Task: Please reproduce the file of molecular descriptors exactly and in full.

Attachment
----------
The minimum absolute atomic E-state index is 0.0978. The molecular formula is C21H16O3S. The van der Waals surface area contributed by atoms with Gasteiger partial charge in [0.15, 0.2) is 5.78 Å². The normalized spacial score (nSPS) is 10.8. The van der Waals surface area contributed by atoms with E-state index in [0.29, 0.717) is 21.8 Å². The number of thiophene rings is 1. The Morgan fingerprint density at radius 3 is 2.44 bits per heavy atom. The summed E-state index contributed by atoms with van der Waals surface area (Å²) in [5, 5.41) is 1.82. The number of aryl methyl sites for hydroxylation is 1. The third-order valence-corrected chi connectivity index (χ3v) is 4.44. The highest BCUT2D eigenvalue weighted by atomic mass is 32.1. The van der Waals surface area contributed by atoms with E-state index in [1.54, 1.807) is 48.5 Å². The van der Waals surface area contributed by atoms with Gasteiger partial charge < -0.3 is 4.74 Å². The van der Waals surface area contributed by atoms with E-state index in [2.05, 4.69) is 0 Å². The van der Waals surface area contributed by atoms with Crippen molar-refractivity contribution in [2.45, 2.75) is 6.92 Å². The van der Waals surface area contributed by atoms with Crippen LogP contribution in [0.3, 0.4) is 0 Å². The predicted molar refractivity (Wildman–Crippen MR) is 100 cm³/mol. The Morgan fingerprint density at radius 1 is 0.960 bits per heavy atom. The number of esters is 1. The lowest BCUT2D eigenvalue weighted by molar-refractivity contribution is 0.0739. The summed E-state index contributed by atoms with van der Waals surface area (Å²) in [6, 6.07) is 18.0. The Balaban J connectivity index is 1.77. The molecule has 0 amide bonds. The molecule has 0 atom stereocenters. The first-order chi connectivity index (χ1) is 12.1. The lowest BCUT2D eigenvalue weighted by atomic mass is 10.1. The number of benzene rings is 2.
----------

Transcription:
The minimum absolute atomic E-state index is 0.0978. The molecular formula is C21H16O3S. The van der Waals surface area contributed by atoms with Gasteiger partial charge in [0.15, 0.2) is 5.78 Å². The normalized spacial score (nSPS) is 10.8. The van der Waals surface area contributed by atoms with E-state index in [0.29, 0.717) is 21.8 Å². The number of thiophene rings is 1. The Morgan fingerprint density at radius 3 is 2.44 bits per heavy atom. The summed E-state index contributed by atoms with van der Waals surface area (Å²) in [5, 5.41) is 1.82. The number of aryl methyl sites for hydroxylation is 1. The third-order valence-corrected chi connectivity index (χ3v) is 4.44. The highest BCUT2D eigenvalue weighted by atomic mass is 32.1. The van der Waals surface area contributed by atoms with E-state index in [1.54, 1.807) is 48.5 Å². The van der Waals surface area contributed by atoms with Gasteiger partial charge < -0.3 is 4.74 Å². The van der Waals surface area contributed by atoms with E-state index in [2.05, 4.69) is 0 Å². The van der Waals surface area contributed by atoms with Crippen molar-refractivity contribution in [2.45, 2.75) is 6.92 Å². The van der Waals surface area contributed by atoms with Crippen LogP contribution in [0.3, 0.4) is 0 Å². The predicted molar refractivity (Wildman–Crippen MR) is 100 cm³/mol. The Morgan fingerprint density at radius 1 is 0.960 bits per heavy atom. The number of esters is 1. The lowest BCUT2D eigenvalue weighted by molar-refractivity contribution is 0.0739. The summed E-state index contributed by atoms with van der Waals surface area (Å²) in [6, 6.07) is 18.0. The Balaban J connectivity index is 1.77. The molecule has 0 amide bonds. The molecule has 0 atom stereocenters. The first-order chi connectivity index (χ1) is 12.1. The lowest BCUT2D eigenvalue weighted by atomic mass is 10.1. The number of benzene rings is 2.